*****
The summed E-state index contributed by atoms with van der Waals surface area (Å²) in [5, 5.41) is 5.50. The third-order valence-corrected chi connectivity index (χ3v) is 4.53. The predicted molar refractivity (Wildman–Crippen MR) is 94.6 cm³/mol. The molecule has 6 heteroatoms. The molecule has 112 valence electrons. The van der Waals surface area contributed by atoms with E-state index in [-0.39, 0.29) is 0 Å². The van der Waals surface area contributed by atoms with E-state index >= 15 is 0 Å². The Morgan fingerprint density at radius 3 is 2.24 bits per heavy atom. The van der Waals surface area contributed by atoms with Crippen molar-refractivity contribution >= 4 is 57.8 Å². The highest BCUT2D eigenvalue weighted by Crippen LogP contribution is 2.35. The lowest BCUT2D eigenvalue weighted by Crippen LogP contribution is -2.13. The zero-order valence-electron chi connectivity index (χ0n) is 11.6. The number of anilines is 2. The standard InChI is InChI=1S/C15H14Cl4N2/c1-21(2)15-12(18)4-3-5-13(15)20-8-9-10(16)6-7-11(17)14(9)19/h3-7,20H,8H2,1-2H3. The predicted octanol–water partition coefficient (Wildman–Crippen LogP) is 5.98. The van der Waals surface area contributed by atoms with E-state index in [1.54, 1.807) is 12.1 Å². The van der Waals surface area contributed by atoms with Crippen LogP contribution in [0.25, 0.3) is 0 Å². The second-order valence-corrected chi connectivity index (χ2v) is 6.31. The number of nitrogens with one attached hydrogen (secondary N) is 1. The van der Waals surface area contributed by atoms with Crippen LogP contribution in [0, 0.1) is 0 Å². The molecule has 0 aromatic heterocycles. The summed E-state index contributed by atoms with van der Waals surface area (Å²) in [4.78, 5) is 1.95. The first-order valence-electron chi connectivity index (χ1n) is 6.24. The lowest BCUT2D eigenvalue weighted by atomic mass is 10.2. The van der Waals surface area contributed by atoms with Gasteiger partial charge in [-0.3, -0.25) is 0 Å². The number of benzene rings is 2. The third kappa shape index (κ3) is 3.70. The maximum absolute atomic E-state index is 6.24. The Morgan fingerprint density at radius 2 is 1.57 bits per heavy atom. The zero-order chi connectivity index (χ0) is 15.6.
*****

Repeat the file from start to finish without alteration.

The summed E-state index contributed by atoms with van der Waals surface area (Å²) in [5, 5.41) is 5.50. The third-order valence-corrected chi connectivity index (χ3v) is 4.53. The predicted molar refractivity (Wildman–Crippen MR) is 94.6 cm³/mol. The molecule has 6 heteroatoms. The molecule has 112 valence electrons. The van der Waals surface area contributed by atoms with E-state index in [-0.39, 0.29) is 0 Å². The van der Waals surface area contributed by atoms with E-state index >= 15 is 0 Å². The Morgan fingerprint density at radius 3 is 2.24 bits per heavy atom. The van der Waals surface area contributed by atoms with Crippen molar-refractivity contribution >= 4 is 57.8 Å². The highest BCUT2D eigenvalue weighted by Crippen LogP contribution is 2.35. The lowest BCUT2D eigenvalue weighted by Crippen LogP contribution is -2.13. The zero-order valence-electron chi connectivity index (χ0n) is 11.6. The number of anilines is 2. The standard InChI is InChI=1S/C15H14Cl4N2/c1-21(2)15-12(18)4-3-5-13(15)20-8-9-10(16)6-7-11(17)14(9)19/h3-7,20H,8H2,1-2H3. The predicted octanol–water partition coefficient (Wildman–Crippen LogP) is 5.98. The van der Waals surface area contributed by atoms with E-state index in [1.54, 1.807) is 12.1 Å². The van der Waals surface area contributed by atoms with Crippen LogP contribution in [0.25, 0.3) is 0 Å². The second-order valence-corrected chi connectivity index (χ2v) is 6.31. The number of nitrogens with one attached hydrogen (secondary N) is 1. The van der Waals surface area contributed by atoms with Crippen LogP contribution in [0, 0.1) is 0 Å². The molecule has 0 aromatic heterocycles. The summed E-state index contributed by atoms with van der Waals surface area (Å²) in [4.78, 5) is 1.95. The first-order valence-electron chi connectivity index (χ1n) is 6.24. The lowest BCUT2D eigenvalue weighted by atomic mass is 10.2. The van der Waals surface area contributed by atoms with Gasteiger partial charge in [-0.3, -0.25) is 0 Å². The number of benzene rings is 2. The third kappa shape index (κ3) is 3.70. The maximum absolute atomic E-state index is 6.24. The Morgan fingerprint density at radius 2 is 1.57 bits per heavy atom. The zero-order chi connectivity index (χ0) is 15.6.